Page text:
I was given a personal example of the power of a multidisciplinary approach to innovation a few weekends back when I found myself coincidentally working on very similar parts of cars built in two very different eras.
Let me explain. I own a 1974 MGB, a venerable albeit somewhat unreliable British convertible that has never run particularly well but recently began to stall and stutter even more alarmingly than usual.
Faced with a clearly sick car, I ran down a checklist of the MG’s typical mechanical maladies and traced the problem, with some trepidation, to an inability to properly set the fuel mixture. I say trepidation because the fuel mixture on an MGB – as was the case with all cars of that era - was controlled by a mechanical contraption known as a carburetor.
A million little pieces
Just a tiny bit of quick and overly simplified background. In basic theory, the job the carburetor is fairly straightforward. It mixes gasoline with air in order to create a balanced, more combustible mixture. Gasoline in its liquid form is surprisingly inflammable – but when it’s atomized in a fine mist into air in just the right proportion, it becomes the perfect fuel for driving the internal combustion engine. Any kid who has sprayed his mom’s hairspray past a lighter (not that I ever did that mind you) gets a pretty dramatic example of the impact of mixing fuel, air and flame. That’s the role for the carburetor – atomizing gas and mixing it with air. Sort of like a perfume sprayer. When you press down on the accelerator pedal, a cable opens up a valve in the carburetor allowing more air and fuel to mix and flow into your engine. Simple.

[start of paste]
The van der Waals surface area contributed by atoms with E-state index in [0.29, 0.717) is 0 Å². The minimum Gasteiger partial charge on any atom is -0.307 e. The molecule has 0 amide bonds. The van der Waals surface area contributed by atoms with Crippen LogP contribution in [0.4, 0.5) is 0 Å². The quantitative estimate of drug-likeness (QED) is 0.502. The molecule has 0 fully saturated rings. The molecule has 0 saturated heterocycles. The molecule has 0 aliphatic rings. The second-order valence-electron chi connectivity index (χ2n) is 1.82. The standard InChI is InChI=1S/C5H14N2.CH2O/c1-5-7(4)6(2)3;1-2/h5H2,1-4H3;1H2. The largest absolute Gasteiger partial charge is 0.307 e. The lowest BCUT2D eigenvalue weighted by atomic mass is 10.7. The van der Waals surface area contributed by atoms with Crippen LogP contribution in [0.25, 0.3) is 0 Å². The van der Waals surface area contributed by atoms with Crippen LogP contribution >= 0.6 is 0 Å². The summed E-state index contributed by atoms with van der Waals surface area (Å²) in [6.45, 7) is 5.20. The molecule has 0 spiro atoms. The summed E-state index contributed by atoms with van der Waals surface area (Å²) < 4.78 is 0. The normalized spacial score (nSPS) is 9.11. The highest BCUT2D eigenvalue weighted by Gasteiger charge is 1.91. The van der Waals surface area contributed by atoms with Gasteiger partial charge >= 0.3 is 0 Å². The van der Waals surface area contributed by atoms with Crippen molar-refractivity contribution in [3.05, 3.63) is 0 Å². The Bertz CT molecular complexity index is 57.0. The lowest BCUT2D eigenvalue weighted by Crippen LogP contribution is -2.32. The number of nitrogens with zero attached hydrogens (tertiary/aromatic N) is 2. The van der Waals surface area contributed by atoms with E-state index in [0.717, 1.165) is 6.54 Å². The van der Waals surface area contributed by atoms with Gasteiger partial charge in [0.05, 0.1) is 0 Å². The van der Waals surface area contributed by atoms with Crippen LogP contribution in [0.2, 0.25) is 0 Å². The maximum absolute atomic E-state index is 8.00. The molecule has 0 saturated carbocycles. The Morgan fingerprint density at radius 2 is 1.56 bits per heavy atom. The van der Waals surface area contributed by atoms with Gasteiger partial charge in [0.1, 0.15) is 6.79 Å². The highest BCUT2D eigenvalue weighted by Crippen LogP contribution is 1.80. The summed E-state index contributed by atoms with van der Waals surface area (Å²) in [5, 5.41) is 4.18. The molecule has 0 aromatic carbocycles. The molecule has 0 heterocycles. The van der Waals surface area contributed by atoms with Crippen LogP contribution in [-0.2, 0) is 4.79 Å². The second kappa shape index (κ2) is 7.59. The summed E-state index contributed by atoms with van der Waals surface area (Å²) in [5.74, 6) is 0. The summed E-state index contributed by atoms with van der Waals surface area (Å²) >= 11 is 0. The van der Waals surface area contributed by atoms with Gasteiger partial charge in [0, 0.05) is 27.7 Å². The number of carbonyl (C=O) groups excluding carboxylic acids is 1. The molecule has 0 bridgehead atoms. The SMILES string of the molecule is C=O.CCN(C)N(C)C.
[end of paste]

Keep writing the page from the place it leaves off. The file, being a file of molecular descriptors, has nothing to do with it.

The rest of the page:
Simple in theory - but in practice for a car to run well it’s necessary to make fine adjustments to this mixture and flow rate, depending ideally on engine speed, load, ambient conditions, performance, whether or not you’re just trying to start, etc. In the 1974 MGB, this is brilliantly accomplished via an entirely mechanical carburetor. The necessary adjustments to fuel and air are all remarkably made via a Rube-Golberg-esque series of pistons, dashpots, springs, levers, needles, and magic pixie-dust. Well I made the last one up. I think.
As a mechanical engineer I can say that the MGB carburetor is an intimidating, magnificent and brilliant piece of engineering. Magnificent, brilliant, inspiring and entirely problematic. Unfortunately, as clever as the mechanical carburetor is, all that mechanism means a fair amount of cost, complexity and its associated reliability woes, which brought me to last weekend’s teardown and rebuild project. Even experienced MGB mechanics have been known to weep when faced with having to tinker with the carburetors. And ONE carburetor wasn’t enough for the engineers at Morris Garages – Noooo. They needed to add a second for good measure.